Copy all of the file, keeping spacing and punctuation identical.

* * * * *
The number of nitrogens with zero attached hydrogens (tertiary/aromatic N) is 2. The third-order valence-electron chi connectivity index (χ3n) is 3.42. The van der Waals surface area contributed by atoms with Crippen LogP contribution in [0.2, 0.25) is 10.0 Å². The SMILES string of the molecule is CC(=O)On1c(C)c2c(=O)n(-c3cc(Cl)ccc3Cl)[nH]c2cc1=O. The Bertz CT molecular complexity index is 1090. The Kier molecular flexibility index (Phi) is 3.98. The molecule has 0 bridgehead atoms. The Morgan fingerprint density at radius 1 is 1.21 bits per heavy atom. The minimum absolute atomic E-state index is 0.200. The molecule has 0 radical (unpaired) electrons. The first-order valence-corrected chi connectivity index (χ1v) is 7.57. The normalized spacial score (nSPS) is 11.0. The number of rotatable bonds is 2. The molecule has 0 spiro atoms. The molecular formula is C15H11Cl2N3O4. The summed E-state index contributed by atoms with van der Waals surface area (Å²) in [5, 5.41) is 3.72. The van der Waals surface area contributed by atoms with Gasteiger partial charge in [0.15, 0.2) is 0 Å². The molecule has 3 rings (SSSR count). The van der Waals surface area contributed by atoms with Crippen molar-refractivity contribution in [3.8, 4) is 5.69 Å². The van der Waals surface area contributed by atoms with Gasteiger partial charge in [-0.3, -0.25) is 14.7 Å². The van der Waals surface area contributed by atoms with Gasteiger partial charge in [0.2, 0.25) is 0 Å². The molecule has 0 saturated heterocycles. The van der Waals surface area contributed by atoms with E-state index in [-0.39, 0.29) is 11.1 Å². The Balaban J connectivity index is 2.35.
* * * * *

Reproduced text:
The number of nitrogens with zero attached hydrogens (tertiary/aromatic N) is 2. The third-order valence-electron chi connectivity index (χ3n) is 3.42. The van der Waals surface area contributed by atoms with Crippen LogP contribution in [0.2, 0.25) is 10.0 Å². The SMILES string of the molecule is CC(=O)On1c(C)c2c(=O)n(-c3cc(Cl)ccc3Cl)[nH]c2cc1=O. The Bertz CT molecular complexity index is 1090. The Kier molecular flexibility index (Phi) is 3.98. The molecule has 0 bridgehead atoms. The Morgan fingerprint density at radius 1 is 1.21 bits per heavy atom. The minimum absolute atomic E-state index is 0.200. The molecule has 0 radical (unpaired) electrons. The first-order valence-corrected chi connectivity index (χ1v) is 7.57. The normalized spacial score (nSPS) is 11.0. The number of rotatable bonds is 2. The molecule has 0 spiro atoms. The molecular formula is C15H11Cl2N3O4. The summed E-state index contributed by atoms with van der Waals surface area (Å²) in [5, 5.41) is 3.72. The van der Waals surface area contributed by atoms with Gasteiger partial charge in [0.15, 0.2) is 0 Å². The molecule has 3 rings (SSSR count). The van der Waals surface area contributed by atoms with Crippen molar-refractivity contribution in [3.8, 4) is 5.69 Å². The van der Waals surface area contributed by atoms with Gasteiger partial charge in [-0.3, -0.25) is 14.7 Å². The van der Waals surface area contributed by atoms with Gasteiger partial charge in [0.2, 0.25) is 0 Å². The molecule has 0 saturated heterocycles. The van der Waals surface area contributed by atoms with E-state index in [-0.39, 0.29) is 11.1 Å². The Balaban J connectivity index is 2.35.